Urology of Greater Atlanta

What Causes Testicular Pain?

Man with testicle pain in Atlanta, GA.

Testicular pain can be a troubling and uncomfortable symptom that warrants attention and understanding. If you’re experiencing testicle pain or discomfort, it’s crucial to explore its potential causes and know when to seek medical assistance.

At Urology of Greater Atlanta, our team of board-qualified urologists is here to help you address your concerns and provide appropriate care. You can find us in multiple locations throughout Georgia. Contact us today!

Common Causes of Testicle Pain

There could be many causes of testicular pain. Some of the most common causes are listed below.

  • Sexually Transmitted Infections (STIs): Untreated chlamydia and gonorrhea are often associated with testicular pain. However, other sexually transmitted diseases, like syphilis and herpes type 2, can also lead to genital sores and testicular discomfort, whether in one or both testicles.
  • Kidney Stones: Severe pain around your testicles might be due to kidney stones. These crystallized masses can cause acute testicular pain, along with symptoms like blood in the urine, nausea, and frequent urination. Risk factors for kidney stones include obesity, dehydration, and a diet high in salt and sugar.
  • Testicular Torsion: Testicular torsion occurs when the spermatic cord twists, twisting the blood vessels and restricting the blood supply to the testicle. This condition results in sudden, acute testicular pain, often accompanied by swelling of the scrotum, a higher-positioned testicle, and nausea. It’s considered a medical emergency requiring immediate surgery.
  • Medication Side Effects: Some medications, including antibiotics, chemotherapy drugs, and statins, may lead to testicular pain. If you suspect your medication is the cause, review its side effects and consult your healthcare provider.
  • Epididymitis: Inflammation of the epididymis, usually caused by chlamydia or gonorrhea, can result in chronic testicular pain. Symptoms may also include pain during urination, penile discharge, and blood in semen.
  • Testicular Tumor: A cancerous tumor could be a cause of pain in the testicles. You would also notice other symptoms, such as a lump or swelling in the testicle.
  • Inguinal Hernia: With a hernia, the intestinal tissue can push through a point in the abdominal muscles and push against the scrotum, causing pain.
  • Orchitis: Orchitis is when there is inflammation in one or both of your testicles due to a bacterial or viral infection. Young boys may have orchitis because of the mumps virus. In these cases, the swelling will normally start four to six days after the beginning of your mumps symptoms.
  • Spermatocele: This is when a fluid-filled cyst forms inside your epididymis near your testicle. They don’t usually cause a lot of pain, but they can grow quite big and become uncomfortable.
  • Hydrocele: This is when abdominal fluid builds up in your scrotum around one or both testicles. This condition is common, especially in babies.
  • Hematocele: This condition is when blood collects around one or both of your testicles. Hematoceles are common after injury.
  • Varicocele: A varicocele refers to a group of abnormally large veins in your scrotum. Varicoceles can cause a dull ache or pain throughout the day. You will usually get some relief when you lie down.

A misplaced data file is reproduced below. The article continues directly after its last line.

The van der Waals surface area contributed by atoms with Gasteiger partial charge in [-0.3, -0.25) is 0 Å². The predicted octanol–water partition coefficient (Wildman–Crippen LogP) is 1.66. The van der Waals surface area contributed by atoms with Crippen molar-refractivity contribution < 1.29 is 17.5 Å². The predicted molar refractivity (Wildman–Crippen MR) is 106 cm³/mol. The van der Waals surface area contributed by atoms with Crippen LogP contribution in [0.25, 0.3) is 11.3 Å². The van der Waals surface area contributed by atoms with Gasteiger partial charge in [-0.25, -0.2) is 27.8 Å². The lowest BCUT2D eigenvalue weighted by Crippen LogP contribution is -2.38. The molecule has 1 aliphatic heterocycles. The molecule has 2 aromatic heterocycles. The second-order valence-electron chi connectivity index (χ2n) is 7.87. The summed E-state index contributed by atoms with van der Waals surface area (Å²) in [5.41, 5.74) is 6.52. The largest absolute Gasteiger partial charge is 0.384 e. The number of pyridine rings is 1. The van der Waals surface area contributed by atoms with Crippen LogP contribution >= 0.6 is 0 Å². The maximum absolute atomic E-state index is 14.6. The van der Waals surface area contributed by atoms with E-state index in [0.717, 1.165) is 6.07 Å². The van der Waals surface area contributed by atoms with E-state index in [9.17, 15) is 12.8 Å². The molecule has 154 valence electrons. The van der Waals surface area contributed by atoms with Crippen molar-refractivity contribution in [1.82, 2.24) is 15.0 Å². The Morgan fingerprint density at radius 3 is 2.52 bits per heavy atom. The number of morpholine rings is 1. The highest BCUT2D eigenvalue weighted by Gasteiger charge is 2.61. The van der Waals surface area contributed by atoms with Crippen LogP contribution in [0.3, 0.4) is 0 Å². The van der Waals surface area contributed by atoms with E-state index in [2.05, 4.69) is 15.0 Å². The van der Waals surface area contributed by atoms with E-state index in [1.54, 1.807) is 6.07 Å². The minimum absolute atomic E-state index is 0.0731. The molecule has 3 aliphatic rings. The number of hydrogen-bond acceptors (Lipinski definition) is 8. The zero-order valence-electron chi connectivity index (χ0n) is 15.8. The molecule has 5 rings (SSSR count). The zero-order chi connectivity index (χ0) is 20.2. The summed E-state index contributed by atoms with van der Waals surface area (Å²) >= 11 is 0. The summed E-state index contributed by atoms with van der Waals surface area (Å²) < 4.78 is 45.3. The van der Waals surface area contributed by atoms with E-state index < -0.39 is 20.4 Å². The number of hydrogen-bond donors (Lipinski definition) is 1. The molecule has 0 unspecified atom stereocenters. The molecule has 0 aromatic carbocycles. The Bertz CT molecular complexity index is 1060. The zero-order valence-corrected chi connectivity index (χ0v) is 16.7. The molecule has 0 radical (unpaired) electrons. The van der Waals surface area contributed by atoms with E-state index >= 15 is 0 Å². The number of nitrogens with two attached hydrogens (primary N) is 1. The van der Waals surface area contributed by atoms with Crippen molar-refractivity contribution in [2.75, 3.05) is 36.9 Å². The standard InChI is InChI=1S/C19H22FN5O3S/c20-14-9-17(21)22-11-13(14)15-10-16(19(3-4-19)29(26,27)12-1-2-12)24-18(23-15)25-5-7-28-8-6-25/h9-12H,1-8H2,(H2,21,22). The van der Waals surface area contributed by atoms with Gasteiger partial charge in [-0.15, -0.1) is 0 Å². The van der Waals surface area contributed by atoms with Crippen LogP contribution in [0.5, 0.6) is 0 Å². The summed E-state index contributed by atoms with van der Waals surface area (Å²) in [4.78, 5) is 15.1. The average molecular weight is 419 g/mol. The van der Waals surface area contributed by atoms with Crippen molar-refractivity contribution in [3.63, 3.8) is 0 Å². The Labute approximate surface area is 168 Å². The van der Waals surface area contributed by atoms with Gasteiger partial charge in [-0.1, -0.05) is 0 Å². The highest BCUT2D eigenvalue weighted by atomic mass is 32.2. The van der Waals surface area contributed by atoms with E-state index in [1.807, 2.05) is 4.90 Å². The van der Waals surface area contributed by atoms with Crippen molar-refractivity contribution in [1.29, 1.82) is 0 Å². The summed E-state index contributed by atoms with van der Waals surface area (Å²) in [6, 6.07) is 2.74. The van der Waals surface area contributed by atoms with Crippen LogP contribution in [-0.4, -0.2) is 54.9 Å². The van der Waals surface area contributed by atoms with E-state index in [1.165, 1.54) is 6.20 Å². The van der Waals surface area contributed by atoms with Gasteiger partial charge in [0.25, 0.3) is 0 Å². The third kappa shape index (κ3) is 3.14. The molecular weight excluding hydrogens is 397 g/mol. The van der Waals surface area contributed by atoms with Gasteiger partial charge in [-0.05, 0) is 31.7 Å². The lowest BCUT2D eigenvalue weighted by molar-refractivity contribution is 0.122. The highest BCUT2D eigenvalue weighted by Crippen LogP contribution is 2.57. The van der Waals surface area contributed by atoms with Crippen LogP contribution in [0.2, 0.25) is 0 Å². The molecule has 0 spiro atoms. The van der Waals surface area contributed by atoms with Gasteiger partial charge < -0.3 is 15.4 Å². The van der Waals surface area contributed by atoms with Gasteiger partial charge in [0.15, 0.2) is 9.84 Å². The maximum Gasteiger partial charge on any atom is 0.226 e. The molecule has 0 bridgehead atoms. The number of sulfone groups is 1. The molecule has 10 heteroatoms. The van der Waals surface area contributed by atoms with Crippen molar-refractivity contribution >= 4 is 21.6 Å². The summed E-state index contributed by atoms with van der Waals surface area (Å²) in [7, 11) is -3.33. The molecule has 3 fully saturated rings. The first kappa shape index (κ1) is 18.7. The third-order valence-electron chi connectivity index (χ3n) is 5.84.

• Post-Vasectomy Pain. During a vasectomy, your surgeon will seal the vas deferens, which are the tubes that carry sperm. It’s possible to have testicular pain afterward due to increased pressure in the vas deferens or epididymis.
  • Idiopathic Testicular Pain: This is where there is no known cause of your testicular pain.

Conditions Related to Testicular Pain

Testicular pain can be linked to various health conditions, especially those affecting nerves or the urinary system. Inflammation or blood flow issues in the urinary system can cause pain in one or both testicles, while nerve-related conditions may lead to gradual or sudden testicular pain.

Some related conditions include the following:

  • Diabetes
  • Prostatitis
  • Mumps
  • Henoch-Schonlein purpura
  • Urinary tract infections (UTIs)
  • Gangrene
Testicular discomfort experienced by a man.

When to Seek Medical Attention

If you’re experiencing testicular pain or swelling, it’s essential to consult a healthcare provider promptly. The appropriate treatment depends on the underlying cause of your pain.

Don’t hesitate to reach out to Urology of Greater Atlanta for expert guidance and care. Our board-qualified urologists are fully equipped to treat testicular pain.


Book Your Appointment Now

If you’re dealing with testicular pain or have concerns about your urological health, reach out to Urology of Greater Atlanta. With multiple convenient locations throughout Georgia, our dedicated team is ready to assist you.

Contact us at one of our urology offices today to schedule a consultation with one of our board-qualified urologists and take the first step toward addressing your testicular health concerns.

Frequently Asked Questions

Below, you will find some of the most frequently asked questions that men have about pain in their testicles.

When Should I Worry About Testicle Pain?

If you experience sudden, severe testicular pain or have persistent discomfort, it’s advisable to seek emergency medical attention. This could be a sign of testicular torsion.

Can Testicle Pain Go Away on its Own?

While some mild cases of testicular discomfort may resolve on their own, persistent or severe pain should never be ignored. Consult a healthcare professional for a proper evaluation.

Could Testicular Pain Mean I Have Testicular Cancer?

If you have testicular cancer, you would usually also have a lump or swelling in the testicle. It is best that you book a visit with a doctor to have it examined professionally. 

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